The transparency register in the 4th AML directive in Germany

The current legal basis of the German Transparency Register is Part 4 of the Gesetz über das Aufspüren von Gewinnen aus schweren Straftaten (Geldwäschegesetz – GwG).

The Directive was implemented in German law by the Gesetz zur Umsetzung der Änderungsrichtlinie zur Vierten EU-Geldwäscherichtlinie dated 12 December 2019.

Further, the German Federal Office of Administration (Bundesverwaltungsamt) regularly publishes FAQs with regard to interpretation of the provisions on the Transparency Register, and as such interpretation changes from time to time, it should be closely observed.

Yes.

Any shareholder who is a UBO or directly controlled by a UBO as well as any UBO has to provide the required information (unless such information is available from certain public records in Germany). This does not only apply to German UBOs but also to UBOs in general.

Yes.

If the legal entity has not received any information regarding their UBOs, it must request the respective information from its shareholders. The shareholders are obliged to reply to the request for information within a reasonable period of time. The legal entity must document the requests for information and the information obtained.

If the beneficial owners cannot be determined or if the legal entity does not have any beneficial owners, the legal representatives are deemed to be beneficial owners.

The legal entity.

5. Are there exemptions to the filing obligation?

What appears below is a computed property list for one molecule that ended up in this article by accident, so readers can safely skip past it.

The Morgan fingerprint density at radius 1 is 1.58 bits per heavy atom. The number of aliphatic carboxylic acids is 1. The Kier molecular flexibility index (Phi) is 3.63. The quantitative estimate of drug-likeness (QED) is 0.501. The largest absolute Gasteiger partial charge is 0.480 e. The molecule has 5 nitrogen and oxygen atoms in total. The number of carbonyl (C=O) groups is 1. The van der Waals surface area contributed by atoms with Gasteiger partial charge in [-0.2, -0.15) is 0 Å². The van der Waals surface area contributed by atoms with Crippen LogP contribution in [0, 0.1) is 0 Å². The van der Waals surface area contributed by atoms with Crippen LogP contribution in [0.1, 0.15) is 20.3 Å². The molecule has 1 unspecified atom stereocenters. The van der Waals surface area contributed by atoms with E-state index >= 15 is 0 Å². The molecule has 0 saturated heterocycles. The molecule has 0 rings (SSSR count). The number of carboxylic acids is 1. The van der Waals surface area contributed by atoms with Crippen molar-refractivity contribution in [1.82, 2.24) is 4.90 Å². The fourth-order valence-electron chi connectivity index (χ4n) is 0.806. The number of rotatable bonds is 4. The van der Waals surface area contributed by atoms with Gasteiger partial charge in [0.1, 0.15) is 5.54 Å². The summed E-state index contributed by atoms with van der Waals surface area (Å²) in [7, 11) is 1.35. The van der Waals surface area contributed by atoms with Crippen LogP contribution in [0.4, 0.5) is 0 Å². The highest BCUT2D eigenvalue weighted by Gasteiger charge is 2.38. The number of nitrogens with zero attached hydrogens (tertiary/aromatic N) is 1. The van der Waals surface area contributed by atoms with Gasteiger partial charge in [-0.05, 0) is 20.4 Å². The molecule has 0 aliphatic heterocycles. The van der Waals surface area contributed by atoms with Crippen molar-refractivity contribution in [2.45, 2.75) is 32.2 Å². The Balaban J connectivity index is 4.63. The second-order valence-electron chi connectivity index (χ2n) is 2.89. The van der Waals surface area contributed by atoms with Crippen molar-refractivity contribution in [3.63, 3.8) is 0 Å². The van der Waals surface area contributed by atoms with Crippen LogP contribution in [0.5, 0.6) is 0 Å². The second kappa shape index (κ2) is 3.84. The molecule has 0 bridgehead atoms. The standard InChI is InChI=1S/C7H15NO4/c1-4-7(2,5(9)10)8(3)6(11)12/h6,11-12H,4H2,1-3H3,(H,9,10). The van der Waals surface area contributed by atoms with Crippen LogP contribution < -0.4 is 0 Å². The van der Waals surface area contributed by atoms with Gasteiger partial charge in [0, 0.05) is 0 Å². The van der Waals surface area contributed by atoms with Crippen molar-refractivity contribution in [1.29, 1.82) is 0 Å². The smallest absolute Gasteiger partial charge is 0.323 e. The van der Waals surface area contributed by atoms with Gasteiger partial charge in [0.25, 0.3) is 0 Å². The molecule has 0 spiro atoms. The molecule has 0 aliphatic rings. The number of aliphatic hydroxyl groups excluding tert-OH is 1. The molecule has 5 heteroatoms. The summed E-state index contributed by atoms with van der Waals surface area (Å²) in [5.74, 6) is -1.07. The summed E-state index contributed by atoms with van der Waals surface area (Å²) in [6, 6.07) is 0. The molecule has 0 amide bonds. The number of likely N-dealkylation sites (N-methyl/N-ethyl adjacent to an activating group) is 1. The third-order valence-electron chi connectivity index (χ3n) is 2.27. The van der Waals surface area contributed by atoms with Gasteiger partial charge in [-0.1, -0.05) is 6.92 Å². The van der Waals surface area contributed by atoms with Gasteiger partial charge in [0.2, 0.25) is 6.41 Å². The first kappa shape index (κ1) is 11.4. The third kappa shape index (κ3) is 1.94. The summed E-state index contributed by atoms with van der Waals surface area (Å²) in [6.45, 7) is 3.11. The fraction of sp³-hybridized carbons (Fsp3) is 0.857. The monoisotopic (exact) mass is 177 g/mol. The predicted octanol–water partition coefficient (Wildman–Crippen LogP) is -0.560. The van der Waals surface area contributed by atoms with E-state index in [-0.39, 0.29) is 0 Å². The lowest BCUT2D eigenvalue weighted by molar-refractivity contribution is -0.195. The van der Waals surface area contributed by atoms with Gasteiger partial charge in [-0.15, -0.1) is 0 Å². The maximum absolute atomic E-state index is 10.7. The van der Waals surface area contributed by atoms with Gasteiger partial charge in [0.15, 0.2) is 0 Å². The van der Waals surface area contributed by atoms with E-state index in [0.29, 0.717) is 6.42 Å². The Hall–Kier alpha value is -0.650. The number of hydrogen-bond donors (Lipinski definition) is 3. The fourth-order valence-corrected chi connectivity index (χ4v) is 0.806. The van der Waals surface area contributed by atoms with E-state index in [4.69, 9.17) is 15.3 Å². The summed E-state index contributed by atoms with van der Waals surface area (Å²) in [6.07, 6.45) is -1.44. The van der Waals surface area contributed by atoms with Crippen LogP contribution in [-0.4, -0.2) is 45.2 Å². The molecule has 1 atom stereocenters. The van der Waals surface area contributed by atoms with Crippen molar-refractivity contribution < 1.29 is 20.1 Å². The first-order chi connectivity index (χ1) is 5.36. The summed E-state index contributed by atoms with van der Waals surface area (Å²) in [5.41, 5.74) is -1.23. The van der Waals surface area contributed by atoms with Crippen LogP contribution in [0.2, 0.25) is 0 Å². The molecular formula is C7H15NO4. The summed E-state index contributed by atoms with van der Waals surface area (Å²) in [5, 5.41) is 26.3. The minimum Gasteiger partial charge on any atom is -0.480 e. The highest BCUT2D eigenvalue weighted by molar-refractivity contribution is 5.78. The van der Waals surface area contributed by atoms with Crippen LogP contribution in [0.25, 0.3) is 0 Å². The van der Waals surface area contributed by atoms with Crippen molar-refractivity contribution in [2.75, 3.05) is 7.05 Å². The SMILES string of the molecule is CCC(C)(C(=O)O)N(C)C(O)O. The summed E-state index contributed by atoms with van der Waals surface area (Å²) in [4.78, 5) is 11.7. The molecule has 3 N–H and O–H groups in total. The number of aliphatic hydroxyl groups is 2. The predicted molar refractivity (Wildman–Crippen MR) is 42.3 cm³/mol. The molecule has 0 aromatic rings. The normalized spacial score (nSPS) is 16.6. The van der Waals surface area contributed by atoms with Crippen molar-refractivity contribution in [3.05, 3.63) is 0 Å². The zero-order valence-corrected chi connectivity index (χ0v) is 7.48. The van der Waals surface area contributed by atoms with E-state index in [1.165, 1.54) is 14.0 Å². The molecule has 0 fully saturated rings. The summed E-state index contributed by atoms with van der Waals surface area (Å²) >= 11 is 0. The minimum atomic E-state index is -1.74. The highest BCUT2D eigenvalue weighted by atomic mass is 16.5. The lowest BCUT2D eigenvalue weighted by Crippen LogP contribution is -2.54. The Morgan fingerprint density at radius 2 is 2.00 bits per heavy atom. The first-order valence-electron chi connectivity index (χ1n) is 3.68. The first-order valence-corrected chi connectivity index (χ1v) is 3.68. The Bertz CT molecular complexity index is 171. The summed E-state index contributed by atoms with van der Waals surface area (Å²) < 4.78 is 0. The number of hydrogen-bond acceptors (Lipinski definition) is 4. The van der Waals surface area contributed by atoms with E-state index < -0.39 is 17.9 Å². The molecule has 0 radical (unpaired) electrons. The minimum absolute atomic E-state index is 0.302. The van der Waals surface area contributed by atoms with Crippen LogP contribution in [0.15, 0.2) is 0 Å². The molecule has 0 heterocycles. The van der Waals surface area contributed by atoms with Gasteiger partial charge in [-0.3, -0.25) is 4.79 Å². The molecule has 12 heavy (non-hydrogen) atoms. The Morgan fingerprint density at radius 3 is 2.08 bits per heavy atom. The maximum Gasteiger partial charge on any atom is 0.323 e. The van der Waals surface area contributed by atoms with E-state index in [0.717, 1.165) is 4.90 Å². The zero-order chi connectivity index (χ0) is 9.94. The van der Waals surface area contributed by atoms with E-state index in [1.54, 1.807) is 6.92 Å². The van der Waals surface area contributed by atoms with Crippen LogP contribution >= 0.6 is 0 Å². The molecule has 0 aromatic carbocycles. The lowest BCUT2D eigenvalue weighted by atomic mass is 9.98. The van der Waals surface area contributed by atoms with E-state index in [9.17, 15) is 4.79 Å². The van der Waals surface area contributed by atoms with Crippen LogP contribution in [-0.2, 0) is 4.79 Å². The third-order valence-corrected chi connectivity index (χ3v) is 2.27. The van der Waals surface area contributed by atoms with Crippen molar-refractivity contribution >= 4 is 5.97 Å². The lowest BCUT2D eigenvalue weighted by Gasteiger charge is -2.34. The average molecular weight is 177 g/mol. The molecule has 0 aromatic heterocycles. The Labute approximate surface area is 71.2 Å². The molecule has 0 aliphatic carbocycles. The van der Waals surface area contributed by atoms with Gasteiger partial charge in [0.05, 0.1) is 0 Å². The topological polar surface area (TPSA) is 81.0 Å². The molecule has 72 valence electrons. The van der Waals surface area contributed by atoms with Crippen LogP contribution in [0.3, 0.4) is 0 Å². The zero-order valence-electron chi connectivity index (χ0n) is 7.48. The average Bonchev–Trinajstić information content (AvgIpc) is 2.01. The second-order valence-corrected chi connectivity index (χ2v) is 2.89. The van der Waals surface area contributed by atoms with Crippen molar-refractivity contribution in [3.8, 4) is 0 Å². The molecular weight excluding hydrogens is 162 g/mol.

Yes.

If and to the extent that the information on the UBO is completely available from certain public records in Germany, no filings need to be made.

With regard to certain listed companies, the filings are deemed to be made for such legal entity. This also applies to subsidiaries of listed companies provided that the listed parent company holds at least 50% of the share capital or controls at least 50% of the voting rights and there are no other beneficial owners of the subsidiary. An additional requirement is, however, that the entire chain of shareholdings from the subsidiary to the listed parent company can be determined from documents electronically available from certain registers.

6. What is the due date for the initial filing? Is there an obligation to update the filing?

1 October 2017.

If there are any changes with regard to the UBO, such changes must be filed without undue delay.

7. What are the sanctions in case of a breach of the transparency obligation?

Administrative fines against shareholders, the UBO and management in breach of their obligations. 

8. Is the Transparency Register established as a separate register or part of an existing one?

As a separate register called the Transparenzregister: www.transparenzregister.de

9. Notable amendments (including through the Directive)

The Transparency Register is now also available to the public. This is a major change, as the information in the Transparency Register was previously only accessible to supervisory and law enforcement authorities and certain obligated parties to fulfil their duties of due diligence, while all other interested parties could only inspect it if a legitimate interest existed.

According to a recent publication by the German Federal Office of Administration, it will be sufficient if a shareholder of a parent company has a veto right with regard to decisions made in such parent company for the shareholder to be deemed a UBO of any controlled subsidiary of the parent company. It remains to be seen if such interpretation will be upheld.